These hopes and the optimism vanished during the Iraq Crisis, which eventually became NATO’s most severe crisis ever. Political ineptitude prevailed on both sides of the Atlantic and at the climax of the crisis three nations, among them unfortunately Germany, put an axe at the roots of NATO when they refused to permit precautionary planning for the defence of Turkey. They thus destroyed the confidence of the member nations, and most importantly of the nations, which will soon be members, in NATO’s pivotal promises, collective defence.

This crisis is not yet over since the most precious asset of NATO was severely damaged, the trust into each other and the confidence that NATO will continue to take the line it had so successfully taken throughout the Cold War: United we stand all for one and one for all.

There we are and therefore we have to ask ourselves, which are the challenges and what should be done to overcome them?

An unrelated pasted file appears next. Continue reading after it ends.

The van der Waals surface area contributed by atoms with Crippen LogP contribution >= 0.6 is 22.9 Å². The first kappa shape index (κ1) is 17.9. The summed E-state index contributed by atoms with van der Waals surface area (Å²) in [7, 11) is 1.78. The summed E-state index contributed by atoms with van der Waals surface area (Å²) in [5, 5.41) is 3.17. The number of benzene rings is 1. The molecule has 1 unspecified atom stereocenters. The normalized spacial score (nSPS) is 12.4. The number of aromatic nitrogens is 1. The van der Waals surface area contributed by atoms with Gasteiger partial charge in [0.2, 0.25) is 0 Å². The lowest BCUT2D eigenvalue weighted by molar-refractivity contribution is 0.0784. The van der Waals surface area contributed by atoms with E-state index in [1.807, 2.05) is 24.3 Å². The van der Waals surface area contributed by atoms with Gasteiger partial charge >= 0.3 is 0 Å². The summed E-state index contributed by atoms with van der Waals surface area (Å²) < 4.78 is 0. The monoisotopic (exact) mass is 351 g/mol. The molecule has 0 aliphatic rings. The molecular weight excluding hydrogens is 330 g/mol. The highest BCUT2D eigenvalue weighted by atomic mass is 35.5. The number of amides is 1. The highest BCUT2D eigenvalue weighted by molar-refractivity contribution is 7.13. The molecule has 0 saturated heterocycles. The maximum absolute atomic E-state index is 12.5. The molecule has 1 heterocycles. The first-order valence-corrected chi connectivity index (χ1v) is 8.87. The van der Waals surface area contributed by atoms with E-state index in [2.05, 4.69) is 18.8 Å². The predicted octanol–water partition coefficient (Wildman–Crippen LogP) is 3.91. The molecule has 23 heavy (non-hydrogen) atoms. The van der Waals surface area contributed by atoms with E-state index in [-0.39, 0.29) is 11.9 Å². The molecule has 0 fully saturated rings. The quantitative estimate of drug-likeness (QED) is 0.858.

Challenge number one is in my view to restore trust.

To this end nations should remember the commitments they had entered at Prague and they should demonstrate that they would implement the summit decisions this time.

This means first and foremost to make the NRF fully operational by 2006. To achieve full operational capability by 2006 requires more than nominating some extant forces without modernising them, without transforming them into 21st century forces capable of expeditionary war-fighting and being fully interoperable with U.S. Forces.